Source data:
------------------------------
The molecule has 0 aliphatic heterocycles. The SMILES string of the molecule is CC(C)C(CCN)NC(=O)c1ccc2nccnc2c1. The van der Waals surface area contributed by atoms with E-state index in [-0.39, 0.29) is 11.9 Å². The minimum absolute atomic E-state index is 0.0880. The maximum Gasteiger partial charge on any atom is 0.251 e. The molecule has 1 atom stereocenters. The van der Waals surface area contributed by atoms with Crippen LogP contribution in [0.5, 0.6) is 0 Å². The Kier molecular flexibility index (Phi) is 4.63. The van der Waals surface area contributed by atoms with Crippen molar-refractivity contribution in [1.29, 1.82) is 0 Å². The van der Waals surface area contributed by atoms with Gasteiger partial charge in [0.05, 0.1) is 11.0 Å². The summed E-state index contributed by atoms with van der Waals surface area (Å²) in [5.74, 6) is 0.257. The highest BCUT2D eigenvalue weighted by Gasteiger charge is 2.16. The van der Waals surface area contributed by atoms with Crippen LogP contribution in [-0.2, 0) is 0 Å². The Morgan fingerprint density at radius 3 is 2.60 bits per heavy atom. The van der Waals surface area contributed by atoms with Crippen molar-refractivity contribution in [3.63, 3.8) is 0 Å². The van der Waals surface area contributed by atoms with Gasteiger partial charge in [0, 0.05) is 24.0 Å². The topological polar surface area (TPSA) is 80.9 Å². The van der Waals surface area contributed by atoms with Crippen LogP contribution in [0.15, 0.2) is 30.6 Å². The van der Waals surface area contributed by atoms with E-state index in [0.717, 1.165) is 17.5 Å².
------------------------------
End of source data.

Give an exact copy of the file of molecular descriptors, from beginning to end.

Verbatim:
The molecule has 0 aliphatic heterocycles. The SMILES string of the molecule is CC(C)C(CCN)NC(=O)c1ccc2nccnc2c1. The van der Waals surface area contributed by atoms with E-state index in [-0.39, 0.29) is 11.9 Å². The minimum absolute atomic E-state index is 0.0880. The maximum Gasteiger partial charge on any atom is 0.251 e. The molecule has 1 atom stereocenters. The van der Waals surface area contributed by atoms with Crippen LogP contribution in [0.5, 0.6) is 0 Å². The Kier molecular flexibility index (Phi) is 4.63. The van der Waals surface area contributed by atoms with Crippen molar-refractivity contribution in [1.29, 1.82) is 0 Å². The van der Waals surface area contributed by atoms with Gasteiger partial charge in [0.05, 0.1) is 11.0 Å². The summed E-state index contributed by atoms with van der Waals surface area (Å²) in [5.74, 6) is 0.257. The highest BCUT2D eigenvalue weighted by Gasteiger charge is 2.16. The van der Waals surface area contributed by atoms with Crippen LogP contribution in [-0.2, 0) is 0 Å². The Morgan fingerprint density at radius 3 is 2.60 bits per heavy atom. The van der Waals surface area contributed by atoms with Crippen molar-refractivity contribution in [3.63, 3.8) is 0 Å². The van der Waals surface area contributed by atoms with Gasteiger partial charge in [0, 0.05) is 24.0 Å². The topological polar surface area (TPSA) is 80.9 Å². The van der Waals surface area contributed by atoms with Crippen LogP contribution in [0.15, 0.2) is 30.6 Å². The van der Waals surface area contributed by atoms with E-state index in [0.717, 1.165) is 17.5 Å².